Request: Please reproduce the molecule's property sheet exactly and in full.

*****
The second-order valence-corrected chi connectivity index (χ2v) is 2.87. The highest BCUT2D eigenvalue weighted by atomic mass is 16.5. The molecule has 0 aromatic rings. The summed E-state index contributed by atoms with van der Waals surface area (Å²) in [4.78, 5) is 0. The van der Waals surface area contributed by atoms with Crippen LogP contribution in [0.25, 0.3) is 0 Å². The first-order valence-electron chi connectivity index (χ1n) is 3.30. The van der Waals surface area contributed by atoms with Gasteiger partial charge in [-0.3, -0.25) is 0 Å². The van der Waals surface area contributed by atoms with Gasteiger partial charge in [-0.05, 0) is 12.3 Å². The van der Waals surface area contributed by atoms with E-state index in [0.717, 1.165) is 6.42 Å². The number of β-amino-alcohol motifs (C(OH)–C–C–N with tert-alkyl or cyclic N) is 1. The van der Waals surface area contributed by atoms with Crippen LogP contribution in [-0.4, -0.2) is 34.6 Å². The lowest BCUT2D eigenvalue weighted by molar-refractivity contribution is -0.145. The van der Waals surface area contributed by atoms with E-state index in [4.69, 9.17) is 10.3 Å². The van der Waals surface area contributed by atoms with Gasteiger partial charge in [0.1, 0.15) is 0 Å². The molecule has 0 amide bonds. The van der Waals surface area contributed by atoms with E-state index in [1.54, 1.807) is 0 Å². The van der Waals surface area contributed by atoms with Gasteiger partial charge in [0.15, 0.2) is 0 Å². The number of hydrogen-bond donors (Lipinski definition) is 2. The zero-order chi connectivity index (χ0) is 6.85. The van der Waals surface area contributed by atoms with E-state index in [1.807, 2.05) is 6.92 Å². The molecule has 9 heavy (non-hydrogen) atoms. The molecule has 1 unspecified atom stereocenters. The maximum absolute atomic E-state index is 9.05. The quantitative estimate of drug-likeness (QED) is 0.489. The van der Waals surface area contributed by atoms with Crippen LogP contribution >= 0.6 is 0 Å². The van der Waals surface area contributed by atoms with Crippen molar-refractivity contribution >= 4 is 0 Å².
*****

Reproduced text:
The second-order valence-corrected chi connectivity index (χ2v) is 2.87. The highest BCUT2D eigenvalue weighted by atomic mass is 16.5. The molecule has 0 aromatic rings. The summed E-state index contributed by atoms with van der Waals surface area (Å²) in [4.78, 5) is 0. The van der Waals surface area contributed by atoms with Crippen LogP contribution in [0.25, 0.3) is 0 Å². The first-order valence-electron chi connectivity index (χ1n) is 3.30. The van der Waals surface area contributed by atoms with Gasteiger partial charge in [-0.3, -0.25) is 0 Å². The van der Waals surface area contributed by atoms with Gasteiger partial charge in [-0.05, 0) is 12.3 Å². The van der Waals surface area contributed by atoms with E-state index in [0.717, 1.165) is 6.42 Å². The number of β-amino-alcohol motifs (C(OH)–C–C–N with tert-alkyl or cyclic N) is 1. The van der Waals surface area contributed by atoms with Crippen LogP contribution in [-0.4, -0.2) is 34.6 Å². The lowest BCUT2D eigenvalue weighted by molar-refractivity contribution is -0.145. The van der Waals surface area contributed by atoms with E-state index in [4.69, 9.17) is 10.3 Å². The van der Waals surface area contributed by atoms with Gasteiger partial charge in [0.1, 0.15) is 0 Å². The molecule has 0 amide bonds. The van der Waals surface area contributed by atoms with E-state index in [1.54, 1.807) is 0 Å². The van der Waals surface area contributed by atoms with Gasteiger partial charge in [0.15, 0.2) is 0 Å². The number of hydrogen-bond donors (Lipinski definition) is 2. The zero-order chi connectivity index (χ0) is 6.85. The van der Waals surface area contributed by atoms with E-state index in [1.807, 2.05) is 6.92 Å². The molecule has 9 heavy (non-hydrogen) atoms. The molecule has 1 unspecified atom stereocenters. The maximum absolute atomic E-state index is 9.05. The quantitative estimate of drug-likeness (QED) is 0.489. The van der Waals surface area contributed by atoms with Crippen LogP contribution >= 0.6 is 0 Å². The van der Waals surface area contributed by atoms with Crippen molar-refractivity contribution >= 4 is 0 Å².